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A national bestseller when it first appeared in 1963, The Fire Next Time galvanized the nation and gave passionate voice to the emerging civil rights movement. Consisting of two 'letters', this book is an intensely personal and provocative document.
Jesmyn Ward takes James Baldwin's 1963 examination of race in America, The Fire Next Time, as a jumping-off point for this groundbreaking collection of essays and poems about race from the most important voices of her generation and our time.
Kiese Laymon is a fearless writer. With charged intellect and piercing candour, provocative essayist and novelist Kiese Laymon shares his experiences of growing up with racial prejudice and violence within his own family and in the culture at large.
With dazzling candour, legal scholar Michelle Alexander argues that 'we have not ended racial caste in America, we have merely redesigned it.'
This book brings alive the quest for justice in the deaths of Michael Brown, Tamir Rice, and Freddie Gray, offering both unparalleled insights into the reality of police violence in America and an intimate, moving portrait of those working to end it.
Anderson pulls back the veil that has long covered actions made in the name of protecting democracy, fiscal responsibility, or protection against fraud, rendering visible the long lineage of white rage.
Five years ago, DeRay Mckesson quit his job as a school teacher, moved to Ferguson, Missouri, and spent the next 400 days on the streets as an activist, helping to bring the Black Lives Matter movement into being.
In collaboration with the ACLU, prize-winning authors Michael Chabon and Ayelet Waldman have curated an anthology of essays about landmark cases in the ACLU's 100-year history.
Written by Alex Haley from conversations with the leader, over a period of two years before his death.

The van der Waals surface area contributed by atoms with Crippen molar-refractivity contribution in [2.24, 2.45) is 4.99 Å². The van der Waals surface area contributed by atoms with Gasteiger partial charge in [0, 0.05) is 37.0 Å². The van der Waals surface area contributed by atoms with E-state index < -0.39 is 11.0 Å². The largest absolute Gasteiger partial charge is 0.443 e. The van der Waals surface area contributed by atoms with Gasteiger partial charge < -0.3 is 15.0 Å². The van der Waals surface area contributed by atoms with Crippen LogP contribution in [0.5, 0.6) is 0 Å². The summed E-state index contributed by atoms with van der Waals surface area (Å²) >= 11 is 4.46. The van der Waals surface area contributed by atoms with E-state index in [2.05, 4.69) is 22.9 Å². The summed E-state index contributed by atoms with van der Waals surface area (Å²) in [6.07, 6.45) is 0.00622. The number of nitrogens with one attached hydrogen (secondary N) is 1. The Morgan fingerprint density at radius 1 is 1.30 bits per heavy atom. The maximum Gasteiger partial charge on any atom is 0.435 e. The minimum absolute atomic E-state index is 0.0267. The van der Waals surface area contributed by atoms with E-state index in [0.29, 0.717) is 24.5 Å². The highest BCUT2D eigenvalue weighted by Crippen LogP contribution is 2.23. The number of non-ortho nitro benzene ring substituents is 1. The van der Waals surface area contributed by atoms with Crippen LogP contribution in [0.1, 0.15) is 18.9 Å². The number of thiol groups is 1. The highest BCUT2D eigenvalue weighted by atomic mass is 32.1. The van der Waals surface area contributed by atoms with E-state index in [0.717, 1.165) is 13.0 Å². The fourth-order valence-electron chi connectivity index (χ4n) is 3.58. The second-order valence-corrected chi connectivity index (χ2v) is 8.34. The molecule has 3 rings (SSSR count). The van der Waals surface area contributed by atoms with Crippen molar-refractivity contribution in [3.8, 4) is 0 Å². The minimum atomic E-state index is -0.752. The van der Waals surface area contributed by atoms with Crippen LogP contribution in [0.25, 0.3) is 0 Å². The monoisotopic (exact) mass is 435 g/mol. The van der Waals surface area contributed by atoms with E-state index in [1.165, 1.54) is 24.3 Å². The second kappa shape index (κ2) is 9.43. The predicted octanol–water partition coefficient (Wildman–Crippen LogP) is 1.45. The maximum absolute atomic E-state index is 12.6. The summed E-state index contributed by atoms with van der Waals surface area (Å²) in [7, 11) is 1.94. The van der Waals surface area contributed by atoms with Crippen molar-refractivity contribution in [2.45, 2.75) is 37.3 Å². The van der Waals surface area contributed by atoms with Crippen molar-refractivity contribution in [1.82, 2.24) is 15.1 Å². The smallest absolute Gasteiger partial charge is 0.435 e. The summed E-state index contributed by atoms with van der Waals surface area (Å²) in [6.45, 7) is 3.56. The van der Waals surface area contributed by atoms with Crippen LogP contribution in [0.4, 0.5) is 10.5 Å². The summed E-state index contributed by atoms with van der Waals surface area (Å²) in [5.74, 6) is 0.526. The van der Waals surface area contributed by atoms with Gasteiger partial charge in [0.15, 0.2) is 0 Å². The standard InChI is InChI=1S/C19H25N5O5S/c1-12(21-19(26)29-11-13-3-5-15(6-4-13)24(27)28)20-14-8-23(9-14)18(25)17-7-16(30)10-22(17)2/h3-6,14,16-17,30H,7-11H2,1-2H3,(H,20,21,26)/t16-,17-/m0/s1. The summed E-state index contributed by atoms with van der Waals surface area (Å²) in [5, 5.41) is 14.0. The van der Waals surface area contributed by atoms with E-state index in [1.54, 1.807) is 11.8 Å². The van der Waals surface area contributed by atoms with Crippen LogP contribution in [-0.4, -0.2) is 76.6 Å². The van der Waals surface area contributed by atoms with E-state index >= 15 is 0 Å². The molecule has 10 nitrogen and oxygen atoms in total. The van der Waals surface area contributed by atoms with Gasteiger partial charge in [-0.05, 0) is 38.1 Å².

Rothstein expands our understanding of this history, showing how government policies led to the creation of officially segregated public housing and the demolition of previously integrated neighbourhoods.
This book recounts mounting racial aggressions in ongoing encounters in twenty-first-century daily life and in the media. In essay, image and poetry, this is a powerful testament to the effects of racism in our contemporary, 'post-race' society.
Drawing on the work of revolutionary black public intellectuals, Lebron clarifies what it means to assert that 'Black Lives Matter' when faced with contemporary instances of anti-black law enforcement.
As inspiring and resonant as it was upon publication, Why We Can't Wait is both a unique historical document and an enduring testament to one man's wise, courageous and endlessly hopeful vision.
Leading public intellectual & acclaimed journalist offers a powerful, paradigm-shifting analysis of America's current state of emergency, finding in these events a larger and more troubling truth about race, class, and what it means to be 'Nobody.'
If emancipation came in Lincoln's America, why was it necessary to march in Martin Luther King, Jr.'s America? Understanding this bitter struggle is essential if America's deepest wounds are ever truly to heal.
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